The level of detail in the illustrations sets apart the work of Amar Chitra Katha’s newest artist
At first sight, Rakesh C.S. doesn’t seem like a typical mythologist. Quiet, dressed in jeans and a bright shirt, he looks like any other youngster at a college cricket match. This serious young man is the illustrator of the latest from Amar Chitra Katha (ACK), Thanjavur.
Thanjavur is a comic that explores the rich mythological and historical tales surrounding the famous temple town, which was the seat of the Chola empire. His was a role which, by his own admittance, required an almost scholarly level of knowledge about the city and its rich heritage.


A native of Kerala, Rakesh joined the Bangalore studio of ACK as an illustrator, and was given his first opportunity with Thanjavur after several years of making sketches.
“It was fantastic,” he says. “As a child I would read the Malayalam language versions of ACK comics and make sketches of the scenes that caught my imagination.” Like any child, he enjoyed the Tinkle comics, but the ACK publications that focused on the rich mythological and historical heritage of India inspired him and held his attention.
Thanjavur was an exciting opportunity for Rakesh to demonstrate his considerable illustrative skills.
The story itself was written by Prabha Nair, a veteran ACK writer who has worked with numerous artists, including the legendary Anant Pai.
Rakesh’s style remains faithful to that of ACK’s numerous publications. The level of detail in the comic, which includes art on the depicted buildings, sets it apart.
“Because Thanjavur is such a famous city, it is very important for students and young readers, as well as others, to have the proper frame of reference for the story being told,” he says. “It was a little difficult to show the mathematical accuracy of the original architects of the Brihadiswara temple.” He learnt the history and the art through detailed photographs, frescoes and sketches of the temple town.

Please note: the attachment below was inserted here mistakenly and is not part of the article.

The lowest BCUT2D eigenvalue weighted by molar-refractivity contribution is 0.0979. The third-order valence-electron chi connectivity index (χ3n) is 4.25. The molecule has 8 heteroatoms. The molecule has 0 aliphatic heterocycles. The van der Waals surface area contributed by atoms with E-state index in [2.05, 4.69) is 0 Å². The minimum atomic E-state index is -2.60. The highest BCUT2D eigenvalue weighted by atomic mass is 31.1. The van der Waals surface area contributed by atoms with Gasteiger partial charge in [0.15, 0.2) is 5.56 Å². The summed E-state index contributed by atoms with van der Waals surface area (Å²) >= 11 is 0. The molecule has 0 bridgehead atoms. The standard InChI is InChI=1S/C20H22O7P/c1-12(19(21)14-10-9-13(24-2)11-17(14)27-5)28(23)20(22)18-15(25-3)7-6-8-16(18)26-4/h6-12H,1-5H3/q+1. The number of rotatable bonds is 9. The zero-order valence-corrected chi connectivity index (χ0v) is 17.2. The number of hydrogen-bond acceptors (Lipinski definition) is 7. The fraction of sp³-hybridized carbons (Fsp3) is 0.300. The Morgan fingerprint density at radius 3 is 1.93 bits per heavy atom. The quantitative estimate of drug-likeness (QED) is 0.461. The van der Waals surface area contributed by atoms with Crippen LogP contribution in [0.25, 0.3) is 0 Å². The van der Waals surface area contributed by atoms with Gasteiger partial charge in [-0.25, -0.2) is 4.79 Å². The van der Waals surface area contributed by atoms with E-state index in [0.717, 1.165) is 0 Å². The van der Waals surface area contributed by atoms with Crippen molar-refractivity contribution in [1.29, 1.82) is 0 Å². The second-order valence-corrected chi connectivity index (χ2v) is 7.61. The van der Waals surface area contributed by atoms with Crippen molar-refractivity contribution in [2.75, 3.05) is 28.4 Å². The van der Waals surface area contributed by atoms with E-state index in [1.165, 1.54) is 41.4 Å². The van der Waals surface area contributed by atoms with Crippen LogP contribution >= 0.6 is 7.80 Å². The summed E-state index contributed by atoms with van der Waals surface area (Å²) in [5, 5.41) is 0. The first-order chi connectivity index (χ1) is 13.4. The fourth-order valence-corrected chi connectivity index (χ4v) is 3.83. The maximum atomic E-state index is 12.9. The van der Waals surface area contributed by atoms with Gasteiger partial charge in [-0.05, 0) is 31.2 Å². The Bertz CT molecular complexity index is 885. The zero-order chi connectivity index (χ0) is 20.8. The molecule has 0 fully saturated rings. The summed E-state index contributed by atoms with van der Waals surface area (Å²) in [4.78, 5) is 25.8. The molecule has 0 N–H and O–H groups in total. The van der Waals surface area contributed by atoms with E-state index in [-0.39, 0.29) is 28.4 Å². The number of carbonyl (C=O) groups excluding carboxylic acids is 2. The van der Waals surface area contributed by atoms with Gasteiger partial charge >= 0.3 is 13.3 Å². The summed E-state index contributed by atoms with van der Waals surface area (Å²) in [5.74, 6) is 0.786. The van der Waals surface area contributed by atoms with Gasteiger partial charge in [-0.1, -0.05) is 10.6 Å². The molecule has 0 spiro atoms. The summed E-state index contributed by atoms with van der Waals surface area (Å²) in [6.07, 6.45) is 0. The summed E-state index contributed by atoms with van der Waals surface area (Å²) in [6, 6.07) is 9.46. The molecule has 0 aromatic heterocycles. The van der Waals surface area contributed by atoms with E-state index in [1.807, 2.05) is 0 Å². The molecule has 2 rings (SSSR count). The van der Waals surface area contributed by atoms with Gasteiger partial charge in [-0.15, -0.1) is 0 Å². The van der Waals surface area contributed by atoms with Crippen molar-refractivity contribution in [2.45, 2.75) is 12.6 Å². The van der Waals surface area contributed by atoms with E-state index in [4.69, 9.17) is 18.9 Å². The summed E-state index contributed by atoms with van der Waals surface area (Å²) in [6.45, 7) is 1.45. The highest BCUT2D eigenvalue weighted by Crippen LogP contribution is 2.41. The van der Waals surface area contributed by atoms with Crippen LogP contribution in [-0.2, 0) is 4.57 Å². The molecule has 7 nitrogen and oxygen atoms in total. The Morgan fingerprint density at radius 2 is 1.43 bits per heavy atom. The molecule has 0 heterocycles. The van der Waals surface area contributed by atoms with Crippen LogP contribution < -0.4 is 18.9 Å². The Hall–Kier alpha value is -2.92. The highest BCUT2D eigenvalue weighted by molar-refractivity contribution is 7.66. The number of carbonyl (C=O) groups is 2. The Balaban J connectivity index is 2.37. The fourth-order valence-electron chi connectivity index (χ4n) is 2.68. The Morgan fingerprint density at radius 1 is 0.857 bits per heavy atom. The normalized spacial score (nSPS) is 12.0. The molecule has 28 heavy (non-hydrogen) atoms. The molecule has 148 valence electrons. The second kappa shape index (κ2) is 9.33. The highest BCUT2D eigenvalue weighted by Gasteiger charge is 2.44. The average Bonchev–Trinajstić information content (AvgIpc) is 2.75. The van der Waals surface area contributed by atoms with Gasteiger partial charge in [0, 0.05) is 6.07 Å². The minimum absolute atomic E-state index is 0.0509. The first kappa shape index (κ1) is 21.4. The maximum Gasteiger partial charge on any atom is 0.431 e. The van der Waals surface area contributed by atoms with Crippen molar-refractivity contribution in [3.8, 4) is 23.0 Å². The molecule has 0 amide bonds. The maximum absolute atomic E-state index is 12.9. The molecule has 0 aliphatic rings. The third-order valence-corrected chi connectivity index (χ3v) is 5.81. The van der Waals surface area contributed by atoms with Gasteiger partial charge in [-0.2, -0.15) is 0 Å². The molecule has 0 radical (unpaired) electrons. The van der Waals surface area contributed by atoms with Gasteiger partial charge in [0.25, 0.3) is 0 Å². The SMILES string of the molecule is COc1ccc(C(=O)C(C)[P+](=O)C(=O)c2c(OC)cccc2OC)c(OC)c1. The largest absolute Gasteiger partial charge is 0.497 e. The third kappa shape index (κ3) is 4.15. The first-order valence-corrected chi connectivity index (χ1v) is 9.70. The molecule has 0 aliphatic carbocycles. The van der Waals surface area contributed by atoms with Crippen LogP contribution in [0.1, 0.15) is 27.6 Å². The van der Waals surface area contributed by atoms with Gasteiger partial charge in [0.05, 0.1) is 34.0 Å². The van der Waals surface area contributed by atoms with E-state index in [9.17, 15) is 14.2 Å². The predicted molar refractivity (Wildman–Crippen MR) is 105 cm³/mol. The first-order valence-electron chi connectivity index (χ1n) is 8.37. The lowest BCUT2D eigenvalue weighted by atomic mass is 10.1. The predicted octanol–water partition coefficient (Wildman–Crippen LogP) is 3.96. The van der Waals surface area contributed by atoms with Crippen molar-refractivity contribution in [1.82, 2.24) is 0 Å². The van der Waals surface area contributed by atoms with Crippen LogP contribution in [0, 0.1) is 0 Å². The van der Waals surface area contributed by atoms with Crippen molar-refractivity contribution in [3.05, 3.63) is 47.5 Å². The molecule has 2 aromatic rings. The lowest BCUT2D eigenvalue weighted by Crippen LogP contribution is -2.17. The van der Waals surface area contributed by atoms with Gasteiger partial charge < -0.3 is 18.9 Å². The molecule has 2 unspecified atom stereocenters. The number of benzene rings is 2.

Rakesh is clearly thrilled to be a part of ACK’s new generation of artists, as it means his work will be shown around India. He grins at the thought that his artwork is now associated with one of the most well-known and beloved brands in the country.


Rakesh has plans for merging western style art with Indian stories.
“As a storyteller, I’m interested in other comics,” he explains. “As an illustrator, I am always learning, mixing styles and seeing unique and distinctive drawing techniques.” In particular, Rakesh has been an admirer of Adam Hughes and Jim Lee (of Batman fame) and their distinctive drawing styles.
But does this predilection for Western styles affect traditional Indian comic storytelling? Rakesh doesn’t think so. ACK shares our colourful history via comics with a new generation, he says, and the style does not lessen the heritage of the story.
source:- The Hindu